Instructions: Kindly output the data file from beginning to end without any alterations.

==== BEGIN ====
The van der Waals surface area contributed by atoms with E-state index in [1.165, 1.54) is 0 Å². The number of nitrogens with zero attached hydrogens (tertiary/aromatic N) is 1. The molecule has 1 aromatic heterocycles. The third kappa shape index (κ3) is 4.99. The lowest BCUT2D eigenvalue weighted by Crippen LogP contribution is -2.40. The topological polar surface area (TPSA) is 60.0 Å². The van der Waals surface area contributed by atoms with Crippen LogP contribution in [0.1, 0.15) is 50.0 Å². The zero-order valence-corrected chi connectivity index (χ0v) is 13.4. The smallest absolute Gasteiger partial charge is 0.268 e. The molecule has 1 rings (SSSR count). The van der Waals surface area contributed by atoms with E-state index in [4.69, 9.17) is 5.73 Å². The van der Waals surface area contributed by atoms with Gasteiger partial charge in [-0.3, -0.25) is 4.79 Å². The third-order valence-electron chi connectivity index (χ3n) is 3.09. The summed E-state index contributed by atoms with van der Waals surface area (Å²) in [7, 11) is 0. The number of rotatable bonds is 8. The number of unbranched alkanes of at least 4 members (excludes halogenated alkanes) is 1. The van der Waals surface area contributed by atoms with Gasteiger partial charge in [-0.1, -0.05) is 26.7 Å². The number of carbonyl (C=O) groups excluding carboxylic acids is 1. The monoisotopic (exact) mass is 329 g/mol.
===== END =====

The van der Waals surface area contributed by atoms with E-state index in [1.165, 1.54) is 0 Å². The number of nitrogens with zero attached hydrogens (tertiary/aromatic N) is 1. The molecule has 1 aromatic heterocycles. The third kappa shape index (κ3) is 4.99. The lowest BCUT2D eigenvalue weighted by Crippen LogP contribution is -2.40. The topological polar surface area (TPSA) is 60.0 Å². The van der Waals surface area contributed by atoms with Crippen LogP contribution in [0.1, 0.15) is 50.0 Å². The zero-order valence-corrected chi connectivity index (χ0v) is 13.4. The smallest absolute Gasteiger partial charge is 0.268 e. The molecule has 1 rings (SSSR count). The van der Waals surface area contributed by atoms with E-state index in [4.69, 9.17) is 5.73 Å². The van der Waals surface area contributed by atoms with Gasteiger partial charge in [-0.3, -0.25) is 4.79 Å². The third-order valence-electron chi connectivity index (χ3n) is 3.09. The summed E-state index contributed by atoms with van der Waals surface area (Å²) in [7, 11) is 0. The number of rotatable bonds is 8. The number of unbranched alkanes of at least 4 members (excludes halogenated alkanes) is 1. The van der Waals surface area contributed by atoms with Gasteiger partial charge in [-0.1, -0.05) is 26.7 Å². The number of carbonyl (C=O) groups excluding carboxylic acids is 1. The monoisotopic (exact) mass is 329 g/mol.